Forget Countdown, crosswords and quizzes; all we need to do is ride. Improved spatial memory, thinking skills, attention and decision making.
Sex, dark chocolate, Omega-3’s and exercise are all ways to grow brain cells (or neurogenesis as the men in the white coats call it). There’s only so much omega-3 and dark chocolate we can have though, so it’s good to hear that mountain biking has got us covered.
While our muscles obviously get a workout every time we ride, our brains are also a hive of activity, constantly making split second decisions to avoid obstacles, choose new lines and think ahead. The average human makes around 35,000 conscious decisions per day, let alone the subconscious ones; so you can imagine how many more we’ll make when we hit the trails.
All this extra stimulation on the bike helps the brain to grow, develop new pathways and work more efficiently. “Aerobic exercise triggers the growth of brain cells,” sports scientist Will Harrison explains. “It happens because there is an increase in blood flow and nutrients to the brain, which happens when our heart rate speeds up to meet demand.” So whether it be a lung-busting hill or a sphincter-tightening descent, we’ll be triggering the growth of brain cells at the same time. Mountain biking won’t make us a genius overnight, but in the long term it can actually improve all round brain health.
Mind over muddy matter
It’s all very well being able to grow cells, but what does that actually make your brainier? Mountain biking specifically grows cells in the areas responsible for spatial memory, learning, thinking skills, attention and decision making A healthier brain can help us to learn new skills faster, fight off all those nasty diseases in later life and we’ll be more productive; whether it be work or play. Just don’t blame us when you find yourself able to pay close attention to things like the shipping forecast.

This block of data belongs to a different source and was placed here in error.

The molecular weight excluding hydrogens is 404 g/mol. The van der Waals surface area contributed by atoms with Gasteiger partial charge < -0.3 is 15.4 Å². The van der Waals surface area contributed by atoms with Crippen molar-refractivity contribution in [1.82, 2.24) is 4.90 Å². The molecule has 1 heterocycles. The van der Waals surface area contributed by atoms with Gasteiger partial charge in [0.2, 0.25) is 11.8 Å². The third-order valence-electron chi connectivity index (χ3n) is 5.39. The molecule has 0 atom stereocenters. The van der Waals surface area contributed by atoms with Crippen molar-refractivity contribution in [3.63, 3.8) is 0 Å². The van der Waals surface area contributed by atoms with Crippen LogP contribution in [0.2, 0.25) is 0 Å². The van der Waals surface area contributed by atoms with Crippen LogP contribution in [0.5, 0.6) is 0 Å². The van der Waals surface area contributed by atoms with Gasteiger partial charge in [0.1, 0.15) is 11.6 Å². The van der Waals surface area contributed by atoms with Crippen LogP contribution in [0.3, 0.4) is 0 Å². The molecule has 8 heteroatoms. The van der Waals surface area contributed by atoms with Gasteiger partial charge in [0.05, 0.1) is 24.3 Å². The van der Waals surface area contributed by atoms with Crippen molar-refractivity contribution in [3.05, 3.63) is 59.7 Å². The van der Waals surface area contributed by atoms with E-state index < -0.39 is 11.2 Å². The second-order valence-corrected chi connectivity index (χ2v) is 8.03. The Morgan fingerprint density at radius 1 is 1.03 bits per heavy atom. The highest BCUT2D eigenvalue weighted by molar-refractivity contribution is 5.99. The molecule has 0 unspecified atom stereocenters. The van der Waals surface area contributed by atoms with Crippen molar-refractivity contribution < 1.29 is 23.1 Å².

How does this relate back to the trails?
Will explains that this even goes full circle, “When we relate this back to mountain biking, it’ll mean we’re able to better navigate trees and roots, keep focused on a tricky downhill and pick up new techniques more quickly”.
So there you have it; a valid excuse to head out onto the trails knowing you’re becoming that little bit smarter. For once, we’ve found something that isn’t too good to be true.
As posted on www.mbr.co.uk